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Food Court Report: You Can't Say It's "Organic" If It's Not
Dec 15, 2015
The Supreme Court of California recently ruled that the federal organic labeling program does not preempt a claim under California state law that a certified organic grower intentionally mislabeled conventionally grown produce as organic. The case, Quesada v. Herb Thyme Farms, Inc., No. S216305, 2015 WL 7770635 (Cal. Dec. 3, 2015), involved a consumer claim under California state law that Herb Thyme Farms sold "blended conventional and organic herbs . . . under the same "Fresh Organic" label and packaging" and packaged and sold "as organic some herbs that are entirely conventionally grown."
Herb Thyme Farms had successfully argued before the trial court, and court of appeal, that the Organic Foods Production Act of 1990 (7 U.S.C. §§ 6501-6522) ("Act") vested the United States Department of Agriculture with exclusive authority to regulate the labeling and marketing of organic products. The two courts disagreed on whether that the state law claims were expressly preempted by the Act but both courts agreed that such claims were impliedly preempted. The California Supreme Court disagreed.
First, the California Supreme Court agreed with appellate court that the Act did not expressly preempt state remedies. According to the Court, although the Act "federalizes" the term "organic" and certification of organic growers, the Court found no similar language of exclusivity in the provisions of the Act governing sanctions for misuse of the organic label. The Court noted that in several areas the Act only establishes a floor and permits stricter state regulation. On that basis, it was unwilling to find a Congressional intent to expressly bar state law remedies for mislabeled products. Finally, the Court noted that its decision on this point was consistent with every other court that had considered the question.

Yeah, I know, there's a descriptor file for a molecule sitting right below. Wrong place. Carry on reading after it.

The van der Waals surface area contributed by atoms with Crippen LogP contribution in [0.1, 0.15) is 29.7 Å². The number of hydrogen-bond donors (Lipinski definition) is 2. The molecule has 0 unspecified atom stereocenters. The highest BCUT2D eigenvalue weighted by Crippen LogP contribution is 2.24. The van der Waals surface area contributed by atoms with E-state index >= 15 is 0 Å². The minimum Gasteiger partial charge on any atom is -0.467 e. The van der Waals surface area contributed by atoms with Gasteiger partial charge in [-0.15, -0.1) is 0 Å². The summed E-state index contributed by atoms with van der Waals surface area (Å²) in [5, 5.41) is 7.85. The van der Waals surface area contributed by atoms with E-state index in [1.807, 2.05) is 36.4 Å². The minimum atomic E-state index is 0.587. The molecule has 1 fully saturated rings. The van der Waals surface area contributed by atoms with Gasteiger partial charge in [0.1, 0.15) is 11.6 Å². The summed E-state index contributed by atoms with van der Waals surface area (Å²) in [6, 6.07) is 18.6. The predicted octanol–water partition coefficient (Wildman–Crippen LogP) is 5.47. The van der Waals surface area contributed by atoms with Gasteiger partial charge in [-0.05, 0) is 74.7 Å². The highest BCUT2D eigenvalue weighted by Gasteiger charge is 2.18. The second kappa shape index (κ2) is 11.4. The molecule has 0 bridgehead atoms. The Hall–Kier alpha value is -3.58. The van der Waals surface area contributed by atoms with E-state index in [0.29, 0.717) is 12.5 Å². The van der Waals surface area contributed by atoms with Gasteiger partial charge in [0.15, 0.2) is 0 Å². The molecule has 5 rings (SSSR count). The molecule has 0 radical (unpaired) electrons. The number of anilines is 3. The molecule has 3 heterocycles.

Second, the Court found that allowing state remedies would not stand as an obstacle to the accomplishment and execution of the full purposes and objectives of Congress under the Act. The Court found that there was a strong presumption against preemption where state consumer protection laws regulate deceptive food labeling. The Court said that regulation of food labels was an area of traditional state concern and therefore a finding of preemption must be based on clear and manifest evidence of a contrary congressional intent. The Court found no such evidence. In fact, the Court concluded that allowing state remedies would advance, not impair the goals of the Act by deterring mislabeling and enhancing consumer confidence. The Court implied that preemption might exist for direct attacks on a company's certification and compliance with federal regulations but no such claims were involved in this case.
The scope and impact of the Court's ruling is unclear. For instance, the Court did not address whether a claim that a company's federally approved organic plan was inadequate was preempted or not because that question was not presented in this case. The court similarly noted that there were no claims that the company did not comply with federal regulations relating to its organic products. We anticipate that plaintiffs' counsel will seek to expand the scope of permissible claims involving organic products beyond the rather obvious claims in this case.
Douglas J. Behr
Food & Drug
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